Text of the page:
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RV Sidetrip: Craters of the Moon National Monument and Preserve

| Updated Nov 6, 2021

Craters of the Moon is a U.S. National Monument and National Preserve in the Snake River Plain in central Idaho that is like no where else on earth, a volcanic wonderland that is easy and fun to explore in one of the weirdest landscapes you can find anywhere.

And it’s perfect for Class B recreational vehicles.

Craters of the Moon formed during eight major eruptive periods between 15,000 and 2000 years ago. Lava erupted from the Great Rift, a series of deep cracks that start near the visitor center and stretch 52 miles (84 km.) to the southeast. During this time the Craters of the Moon lava field grew to cover 618 square miles (1600 square km).

Mossy wildflowers are growing out of the volcanic ash

And it’s still pretty active. Over the past 30 million years, this region has experienced extensive stretching. A recent example of these on-going forces was the 1983 Mount Borah earthquake. During that event the highest point in Idaho, Mount Borah, got a bit higher when a magnitude 6.9 earthquake occurred across the base of the Lost River Range.

As Jennifer and I toured the preserve, National Park Service rangers told us the volume of past eruptive events suggests that slightly over one cubic mile (4.2 cubic km.) of lava will be erupted during the next event. And that is expected within the next 1,000 years – relatively soon on the geologic time table.

The park is very accessible to cars, small trucks and small RVs. A seven mile loop road takes you past all the major interest points, with comfortable walking trails everywhere.

Here’s a video virtual tour:

The area has numerous caves, but to enter them requires a permit from the visitor’s center. The permit is free and really a formality. They advise you that it’s treacherous footing getting down to the caves and that you should have a flashlight. If, however, you’ve recently been in a cave area where white nose syndrome has been prevalent among the bat population, they ask you to stay away from the caves at Craters of the Moon.

Looking out from one of the lava caves at Craters of the Moon National Monument and Preserve
Looking out from one of the lava caves at Craters of the Moon National Monument and Preserve

White Nose Syndrome is is a poorly understood disease associated with the deaths of at least 5.7 million to 6.7 million North American bats in recent years and scientists are trying to halt its spread.

There’s a nice first come, first server $10 a night campground at Craters of the Moon, right on the lava beds. The 51 sites sites are perfect for tents, Class B or Class C motorhomes but too small for big rigs, though there are a couple if sites one could squeeze into. There is fresh water and restrooms but no hookups, showers or waste water dump.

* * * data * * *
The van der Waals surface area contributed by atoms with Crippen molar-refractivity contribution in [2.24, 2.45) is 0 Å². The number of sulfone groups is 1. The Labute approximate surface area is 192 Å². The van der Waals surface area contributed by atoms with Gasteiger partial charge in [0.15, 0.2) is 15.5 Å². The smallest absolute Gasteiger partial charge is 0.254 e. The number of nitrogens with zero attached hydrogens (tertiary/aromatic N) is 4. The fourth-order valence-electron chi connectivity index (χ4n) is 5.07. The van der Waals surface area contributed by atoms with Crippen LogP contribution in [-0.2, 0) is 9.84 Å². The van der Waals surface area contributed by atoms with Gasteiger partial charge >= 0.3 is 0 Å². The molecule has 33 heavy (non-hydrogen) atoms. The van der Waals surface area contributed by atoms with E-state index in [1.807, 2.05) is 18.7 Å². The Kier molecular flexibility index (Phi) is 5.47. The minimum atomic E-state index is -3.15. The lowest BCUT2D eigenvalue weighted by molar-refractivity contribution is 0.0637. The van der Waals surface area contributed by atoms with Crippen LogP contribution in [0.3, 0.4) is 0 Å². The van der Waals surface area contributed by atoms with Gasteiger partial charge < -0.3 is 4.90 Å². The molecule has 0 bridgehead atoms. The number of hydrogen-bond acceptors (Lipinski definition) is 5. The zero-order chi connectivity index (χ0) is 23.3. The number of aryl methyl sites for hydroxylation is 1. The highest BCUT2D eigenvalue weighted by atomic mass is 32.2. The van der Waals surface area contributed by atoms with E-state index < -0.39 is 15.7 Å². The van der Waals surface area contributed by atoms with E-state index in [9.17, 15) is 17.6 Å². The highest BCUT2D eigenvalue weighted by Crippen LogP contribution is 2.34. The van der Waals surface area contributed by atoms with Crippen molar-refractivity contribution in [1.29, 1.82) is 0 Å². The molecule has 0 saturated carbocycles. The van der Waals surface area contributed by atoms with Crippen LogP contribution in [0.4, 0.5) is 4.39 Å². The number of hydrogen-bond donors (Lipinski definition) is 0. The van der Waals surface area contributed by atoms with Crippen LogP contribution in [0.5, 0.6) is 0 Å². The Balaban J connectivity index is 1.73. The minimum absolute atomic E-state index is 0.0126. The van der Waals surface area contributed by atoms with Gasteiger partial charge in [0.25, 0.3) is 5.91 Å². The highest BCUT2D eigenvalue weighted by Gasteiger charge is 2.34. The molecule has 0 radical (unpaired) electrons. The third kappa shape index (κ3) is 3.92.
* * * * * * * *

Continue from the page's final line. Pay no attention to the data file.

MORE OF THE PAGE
There's a nice campground with no hookups for $10 a night at Craters of the Moon that is perfect for small motorhomes
There's a nice campground with no hookups for $10 a night at Craters of the Moon that is perfect for small motorhomes

To get there, plan on driving two-lanes. Craters of the Moon is located 18 miles southwest of Arco, Idaho on Highway 20/26/93, 24 miles northeast of Carey, Idaho on Highway 20/26/93, 84 miles from Idaho Falls, and 90 miles from Twin Falls.

Give yourself two to four hours to see it all, longer if you want to walk to the top of the cinder cone or check out  the caves.

It really does look like a moonscape
It really does look like a moonscape

Mike Wendland

Published on 2016-12-05

Mike Wendland is a multiple Emmy-award-winning Journalist, Podcaster, YouTuber, and Blogger, who has traveled with his wife, Jennifer, all over North America in an RV, sharing adventures and reviewing RV, Camping, Outdoor, Travel and Tech Gear for the past 12 years. They are leading industry experts in RV living and have written 18 travel books.

8 Responses to “RV Sidetrip: Craters of the Moon National Monument and Preserve”

January 04, 2016at7:20 am, jackie said:

We stopped at Craters of the Moon on our way to California, explored the park and one of the caves, it was really interesting…it kind of felt like another world!

December 21, 2015at5:25 pm, David Gray said:

Amy and I visited a day there a while back. It’s a place we will return to for sure.

December 18, 2015at12:02 pm, Chris Irwin said:

I’ve visited there several times. It’s a bizarre yet beautiful landscape, for sure.

Please be aware that dogs are NOT allowed on the trails at Craters of the Moon. Their paws would get ripped to shreds by the lava. However dogs are allowed in the campground.

October 03, 2014at10:50 pm, Mike Wendland said:

So glad you enjoyed it, Katie. Very interesting place!

October 03, 2014at9:14 pm, Katie Harville said:

My husband and I went there a few days after you posted your article. I would never have known about this place without you. We loved the area and want to thank you for your blog/article.

August 27, 2014at1:20 am, Robert Swihart said:

We almost went there again this weekend, but changed or minds and went to the Tetons instead. We really enjoy Craters of the Moon and I was glad it sounded like you did also. It is very hot there. I never go in the middle of summer.


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